Light Lessons

By Tara Lynn Wagner


If you happen to be sitting in the improv theater waiting for the show to start, or perhaps counting the seconds until intermission is over and the fun can resume, why not take a moment to look around you. Specifically behind you. You might notice that in the back of the house, tucked behind the audience, is the lighting booth, and manning that lighting booth you will find an improviser. (No! Don’t look now! She’ll know we’re talking about her.)

Notice that I referred to the individual sitting behind the dimmer board as an “improviser” and not a “lighting designer” or “illumination technician.” Why? you may ask. Simple. The performers in the show are not the only people in the theatre flying by the seats of their pants. Back there, away from all the glory, sits one person with a finger on the blackout button and an eye on everything happening on stage. This person can make all the difference in a scene, to the entire show come to think of it, and gosh-darnit, attention must be paid.

What makes lighting a show like ours so difficult is that, at the Sunday Night Improv comedy jam, nothing is planned. We have no idea where the scene is going to go, let alone when it is going to end. So how, you may ask, does the poor improviser doing lights know when it’s time to dim them?
Friends, I tell you this from the experience of having been in the hot seat known as the lighting booth: it ain’t easy. Personally, I find it more stressful than actually performing in the show. Well, not more stressful than “Can You Sing This?” Or the “One-Act.” Or that first “Da-Doo-Run-Run.” Well, okay, I find it equally as stressful as actually performing in the show. At least when you are performing you get to sit out a segment here and there to catch your breath. Not so in the lighting booth.

What I personally find most difficult about working the lights is actually remembering that I am working the lights. As I am sure you have noticed, those folks up there are pretty funny and it’s rather difficult not to be amused by them. Sometimes, I’ll be watching a scene, laughing away, completely caught up in the moment as if I am any other fabulously clever and well-dressed audience member. (Oh, stop blushing, you know you are!) Then suddenly it will hit me like an electric shock from a cattle prod: LIGHTS!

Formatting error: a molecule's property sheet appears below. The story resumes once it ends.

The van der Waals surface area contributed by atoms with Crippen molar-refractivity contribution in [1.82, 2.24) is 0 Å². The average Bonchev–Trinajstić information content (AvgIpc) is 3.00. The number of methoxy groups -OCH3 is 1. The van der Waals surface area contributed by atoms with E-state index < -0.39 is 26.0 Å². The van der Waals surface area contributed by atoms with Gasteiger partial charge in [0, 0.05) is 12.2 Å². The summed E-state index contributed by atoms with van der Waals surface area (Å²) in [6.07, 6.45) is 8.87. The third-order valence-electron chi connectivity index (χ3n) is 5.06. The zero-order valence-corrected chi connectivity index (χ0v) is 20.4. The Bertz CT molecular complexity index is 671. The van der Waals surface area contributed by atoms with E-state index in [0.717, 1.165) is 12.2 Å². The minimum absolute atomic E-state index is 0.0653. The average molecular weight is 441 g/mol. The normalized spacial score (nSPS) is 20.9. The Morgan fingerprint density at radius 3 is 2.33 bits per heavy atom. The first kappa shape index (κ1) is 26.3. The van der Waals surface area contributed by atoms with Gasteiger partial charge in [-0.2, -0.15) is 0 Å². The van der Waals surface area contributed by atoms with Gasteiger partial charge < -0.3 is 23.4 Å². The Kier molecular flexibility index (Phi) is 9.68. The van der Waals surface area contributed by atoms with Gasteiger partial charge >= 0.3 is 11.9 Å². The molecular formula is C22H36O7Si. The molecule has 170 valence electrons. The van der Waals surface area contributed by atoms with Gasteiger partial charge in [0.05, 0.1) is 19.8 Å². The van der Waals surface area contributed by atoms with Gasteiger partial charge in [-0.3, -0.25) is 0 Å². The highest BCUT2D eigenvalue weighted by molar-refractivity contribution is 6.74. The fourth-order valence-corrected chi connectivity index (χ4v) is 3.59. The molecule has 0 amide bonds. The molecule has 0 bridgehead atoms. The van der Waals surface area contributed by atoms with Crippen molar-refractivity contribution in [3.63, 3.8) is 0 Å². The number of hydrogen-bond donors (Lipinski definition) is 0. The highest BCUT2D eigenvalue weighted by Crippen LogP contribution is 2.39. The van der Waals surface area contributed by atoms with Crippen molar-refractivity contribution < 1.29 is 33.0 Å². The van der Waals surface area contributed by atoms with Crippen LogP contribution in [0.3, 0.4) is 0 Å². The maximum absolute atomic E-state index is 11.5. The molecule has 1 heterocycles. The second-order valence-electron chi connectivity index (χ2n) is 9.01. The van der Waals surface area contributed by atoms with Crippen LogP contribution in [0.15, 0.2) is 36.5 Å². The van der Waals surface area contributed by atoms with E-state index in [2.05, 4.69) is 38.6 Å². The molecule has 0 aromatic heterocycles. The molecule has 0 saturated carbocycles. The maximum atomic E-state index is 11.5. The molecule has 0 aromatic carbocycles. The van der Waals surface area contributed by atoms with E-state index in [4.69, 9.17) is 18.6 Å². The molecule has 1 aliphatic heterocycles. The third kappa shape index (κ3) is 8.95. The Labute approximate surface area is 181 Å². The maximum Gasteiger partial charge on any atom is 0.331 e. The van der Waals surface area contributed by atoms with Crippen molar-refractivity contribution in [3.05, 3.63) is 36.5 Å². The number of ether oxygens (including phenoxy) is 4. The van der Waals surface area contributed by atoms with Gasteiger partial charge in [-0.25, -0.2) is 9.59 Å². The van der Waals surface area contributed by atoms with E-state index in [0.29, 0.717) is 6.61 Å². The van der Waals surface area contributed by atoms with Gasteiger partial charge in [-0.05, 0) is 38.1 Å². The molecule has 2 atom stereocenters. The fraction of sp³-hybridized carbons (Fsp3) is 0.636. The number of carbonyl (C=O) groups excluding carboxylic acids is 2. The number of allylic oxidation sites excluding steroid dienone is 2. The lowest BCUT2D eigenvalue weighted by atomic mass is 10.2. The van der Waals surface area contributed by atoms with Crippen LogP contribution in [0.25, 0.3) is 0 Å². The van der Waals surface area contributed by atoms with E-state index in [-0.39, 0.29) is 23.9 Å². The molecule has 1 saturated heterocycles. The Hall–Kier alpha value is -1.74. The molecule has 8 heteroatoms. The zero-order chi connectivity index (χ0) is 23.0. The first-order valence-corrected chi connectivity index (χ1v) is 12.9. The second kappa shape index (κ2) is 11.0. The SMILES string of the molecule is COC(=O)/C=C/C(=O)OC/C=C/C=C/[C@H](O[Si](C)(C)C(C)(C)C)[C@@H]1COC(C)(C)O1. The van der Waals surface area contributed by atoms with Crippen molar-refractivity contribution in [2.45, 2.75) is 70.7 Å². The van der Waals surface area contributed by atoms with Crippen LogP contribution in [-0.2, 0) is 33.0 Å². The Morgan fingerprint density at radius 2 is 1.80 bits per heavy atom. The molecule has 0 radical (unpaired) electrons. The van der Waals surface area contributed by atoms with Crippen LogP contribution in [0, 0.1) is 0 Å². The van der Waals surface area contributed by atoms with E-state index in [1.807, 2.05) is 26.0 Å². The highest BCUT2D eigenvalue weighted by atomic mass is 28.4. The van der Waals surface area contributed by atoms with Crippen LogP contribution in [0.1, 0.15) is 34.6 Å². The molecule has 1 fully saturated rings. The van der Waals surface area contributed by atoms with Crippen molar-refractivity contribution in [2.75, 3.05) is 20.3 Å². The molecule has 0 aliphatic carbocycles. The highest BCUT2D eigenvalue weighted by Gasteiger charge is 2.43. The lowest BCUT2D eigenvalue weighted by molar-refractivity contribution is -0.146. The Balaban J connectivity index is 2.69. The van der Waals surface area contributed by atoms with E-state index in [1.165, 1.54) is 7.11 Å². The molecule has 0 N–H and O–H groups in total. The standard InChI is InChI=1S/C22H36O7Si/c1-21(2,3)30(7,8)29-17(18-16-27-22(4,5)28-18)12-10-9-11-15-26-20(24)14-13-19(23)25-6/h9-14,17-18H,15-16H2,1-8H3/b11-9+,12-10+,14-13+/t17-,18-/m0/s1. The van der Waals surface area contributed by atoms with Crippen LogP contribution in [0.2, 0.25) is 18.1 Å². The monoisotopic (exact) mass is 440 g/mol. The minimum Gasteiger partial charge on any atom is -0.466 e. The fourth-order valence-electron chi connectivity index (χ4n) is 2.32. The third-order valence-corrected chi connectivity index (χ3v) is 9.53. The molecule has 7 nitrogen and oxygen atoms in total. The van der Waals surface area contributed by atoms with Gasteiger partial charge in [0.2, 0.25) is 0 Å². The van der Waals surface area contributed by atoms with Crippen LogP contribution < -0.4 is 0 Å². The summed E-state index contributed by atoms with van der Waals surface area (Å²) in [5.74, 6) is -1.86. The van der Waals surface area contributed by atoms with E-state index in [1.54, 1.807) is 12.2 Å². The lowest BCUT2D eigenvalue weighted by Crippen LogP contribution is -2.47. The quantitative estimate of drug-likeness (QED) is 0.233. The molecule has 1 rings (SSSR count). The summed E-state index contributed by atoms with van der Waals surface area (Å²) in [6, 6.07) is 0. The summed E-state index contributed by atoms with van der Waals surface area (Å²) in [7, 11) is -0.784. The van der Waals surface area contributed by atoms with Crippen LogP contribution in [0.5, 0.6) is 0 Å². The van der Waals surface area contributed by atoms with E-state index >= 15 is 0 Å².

Just imagine if I forgot to take the scene out. It would keep going and going and going like that obnoxious Energizer Bunny, which, trust me, is no fun for the improvisers, who are left floundering out there as they work their fluffy pink tails off.

On the other hand, another danger to be aware of when controlling the lights is Trigger Finger. Perhaps afraid of letting things drag on or of missing that most magical of all improvisational moments – the perfect exit line – you sit ever-ready, your finger on the dimmer switch, twitching in agonizing anticipation. At the first sign of building comedy, you jump the gun and – oh! Too soon. The improvisers and the audience find themselves sitting in the dark, unsatisfied, their scene or character never having reached their climax, |so to speak.

Sometimes, we attempt a “save.” We’ve begun the dim, the lights are declining, and in the half-darkness, we realize the mistake. We swing into reverse, thrusting the lights back on full blast, hoping no one will notice the tiny faux pas. But if you’ve ever witnessed one of these attempts, you will know that they inevitably fail. Why? Because the lovely and talented cast enjoy nothing more than to comment on your error, working it into their scene by blaming the other character for having neglected to pay the electricity bill. Or musing that perhaps it was a passing cloud. Or a lunar eclipse. They will argue that that is part of their art, taking what is offered and justifying it. Yeah, right. I know it’s a dig, you know it’s a dig, and they get a laugh at the expense of the perfectly wonderful person who is lighting them.

So that’s life in the booth. The truth is, if they are doing their job well, then you don’t even notice them. So go ahead. Give them a thumbs up for a job well done. (You can turn around now. It’s okay.)